top of page

The dull side of the jewelry industry

Updated: Jul 10, 2023

Beautiful, sparkling diamonds dazzle on your bare neck, eyes are drawn to the sapphires against your wrist, and your finger lights up with shining amethyst set in gold. Thousands of miles away, the company that sold you all those stunning pieces destroys the land they once resided in.

While last week we talked about pearls (which you should read if you haven’t already), a sustainable gemstone, this week aims to shed light on some of the darker aspects of the jewelry industry. First off, several ethical concerns stain the jewelry you may wear, the main issue of which is child labor. Many gemstone mines utilize child labor, which is not only awful for a child to experience in childhood, but also results in terrible health conditions at a young age. In addition, jewelry harvesting is incredibly hazardous. Miners typically lack necessary safety equipment, which allows dangerous dust particles to enter the lung and cause long-term and deadly health effects.

Open-pit mining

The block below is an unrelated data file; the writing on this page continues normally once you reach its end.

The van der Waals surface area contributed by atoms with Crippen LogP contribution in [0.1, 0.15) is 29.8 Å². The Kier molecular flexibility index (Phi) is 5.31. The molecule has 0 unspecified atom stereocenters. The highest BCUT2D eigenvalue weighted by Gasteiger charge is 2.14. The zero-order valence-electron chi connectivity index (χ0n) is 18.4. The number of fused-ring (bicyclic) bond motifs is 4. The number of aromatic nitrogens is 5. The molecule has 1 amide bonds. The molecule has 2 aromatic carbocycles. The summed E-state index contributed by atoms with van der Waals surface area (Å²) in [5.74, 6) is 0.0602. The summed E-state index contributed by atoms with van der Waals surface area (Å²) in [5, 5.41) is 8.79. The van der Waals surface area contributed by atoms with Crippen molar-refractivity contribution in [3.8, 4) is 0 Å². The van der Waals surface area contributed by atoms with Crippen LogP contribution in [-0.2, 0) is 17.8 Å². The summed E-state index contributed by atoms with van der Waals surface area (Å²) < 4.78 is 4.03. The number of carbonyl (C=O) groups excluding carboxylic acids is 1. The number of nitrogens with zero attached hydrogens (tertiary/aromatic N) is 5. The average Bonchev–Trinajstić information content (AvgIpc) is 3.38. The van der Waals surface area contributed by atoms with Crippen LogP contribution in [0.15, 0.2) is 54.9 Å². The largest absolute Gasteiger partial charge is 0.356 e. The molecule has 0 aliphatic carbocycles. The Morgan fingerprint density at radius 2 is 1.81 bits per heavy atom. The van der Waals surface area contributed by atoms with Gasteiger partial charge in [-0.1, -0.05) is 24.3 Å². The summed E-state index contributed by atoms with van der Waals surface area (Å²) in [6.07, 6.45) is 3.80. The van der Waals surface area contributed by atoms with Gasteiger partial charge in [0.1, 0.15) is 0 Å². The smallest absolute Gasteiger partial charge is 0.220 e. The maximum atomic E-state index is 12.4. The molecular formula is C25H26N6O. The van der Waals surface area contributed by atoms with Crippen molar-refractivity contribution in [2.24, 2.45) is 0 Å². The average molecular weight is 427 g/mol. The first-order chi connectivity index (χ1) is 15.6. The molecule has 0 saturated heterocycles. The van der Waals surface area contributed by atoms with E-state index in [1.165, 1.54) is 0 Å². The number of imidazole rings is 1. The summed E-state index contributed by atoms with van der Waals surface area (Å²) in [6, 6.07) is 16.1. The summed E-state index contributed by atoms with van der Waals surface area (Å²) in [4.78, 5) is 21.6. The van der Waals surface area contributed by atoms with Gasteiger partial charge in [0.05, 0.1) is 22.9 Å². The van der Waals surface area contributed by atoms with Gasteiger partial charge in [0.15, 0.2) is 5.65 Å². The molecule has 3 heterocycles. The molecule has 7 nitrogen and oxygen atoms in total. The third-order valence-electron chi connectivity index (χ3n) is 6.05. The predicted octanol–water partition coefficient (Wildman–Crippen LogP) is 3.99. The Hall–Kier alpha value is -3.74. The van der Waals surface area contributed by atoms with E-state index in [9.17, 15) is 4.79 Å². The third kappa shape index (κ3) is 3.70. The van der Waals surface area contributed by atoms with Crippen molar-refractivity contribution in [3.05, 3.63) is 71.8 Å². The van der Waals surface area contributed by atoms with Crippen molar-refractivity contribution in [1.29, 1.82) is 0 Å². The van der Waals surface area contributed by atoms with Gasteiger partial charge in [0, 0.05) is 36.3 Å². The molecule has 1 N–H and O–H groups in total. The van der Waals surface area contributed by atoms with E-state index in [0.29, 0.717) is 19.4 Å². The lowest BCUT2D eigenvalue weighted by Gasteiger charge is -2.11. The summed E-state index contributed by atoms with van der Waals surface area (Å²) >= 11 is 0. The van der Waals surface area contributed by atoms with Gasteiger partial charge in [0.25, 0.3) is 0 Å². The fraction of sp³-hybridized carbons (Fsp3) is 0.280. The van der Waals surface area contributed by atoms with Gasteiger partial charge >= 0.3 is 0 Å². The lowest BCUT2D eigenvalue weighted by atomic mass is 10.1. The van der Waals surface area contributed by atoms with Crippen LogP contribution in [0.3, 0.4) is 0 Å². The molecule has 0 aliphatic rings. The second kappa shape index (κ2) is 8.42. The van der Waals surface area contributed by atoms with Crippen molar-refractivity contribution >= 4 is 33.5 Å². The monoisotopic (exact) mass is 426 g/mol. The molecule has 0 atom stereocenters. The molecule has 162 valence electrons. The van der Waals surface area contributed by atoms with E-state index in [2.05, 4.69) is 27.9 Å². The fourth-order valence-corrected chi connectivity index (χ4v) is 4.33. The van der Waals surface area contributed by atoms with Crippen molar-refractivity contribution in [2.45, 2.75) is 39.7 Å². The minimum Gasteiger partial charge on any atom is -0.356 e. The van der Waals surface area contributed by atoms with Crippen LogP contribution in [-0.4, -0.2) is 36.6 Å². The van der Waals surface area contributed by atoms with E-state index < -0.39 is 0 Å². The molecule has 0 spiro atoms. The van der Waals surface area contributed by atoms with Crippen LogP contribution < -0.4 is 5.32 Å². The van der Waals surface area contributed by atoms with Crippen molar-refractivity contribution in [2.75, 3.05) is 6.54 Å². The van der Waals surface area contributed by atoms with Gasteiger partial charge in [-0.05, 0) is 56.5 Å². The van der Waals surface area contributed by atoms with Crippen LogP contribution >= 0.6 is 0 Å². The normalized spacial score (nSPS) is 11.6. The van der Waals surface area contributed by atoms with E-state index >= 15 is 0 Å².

In regards to the environment, it doesn't get any better. Most importantly, jewelry harvesting, like many industries, results in the disturbance of ecosystems through deforestation, soil degradation, and pollution that directly leads to environmental destruction. First, to reach the areas underground to mine gemstones, companies must clear out any obstacles, which, in this case, means trees and local wildlife. Once the land is cleared, companies must then find a way down to the jewels. Oftentimes, this means open-pit mining, which results in the removal of topsoil, which can leave the land unusable for the locals that originally lived there. Finally, the extraction of gemstones utilizes many dangerous chemicals, like cyanide and mercury, which are then released into the nearby air and water, poisoning plants, animals, and humans alike.

Still, this doesn’t mean you need to give up your jewelry. Like many other unsustainable goods, there are alternatives. For one, you can buy from brands that work to be ethical and environmentally sustainable. If you can’t find any, or they’re too expensive for your budget, you can buy your jewelry second-hand or borrow it from someone you know. The point is, like many things in our society that we treasure, most jewelry isn’t good for our planet. However, we can learn from gems that are sustainable, like pearls, and work to emulate their practices and try to avoid buying from companies that put profits over our planet.

Post: Blog2 Post
bottom of page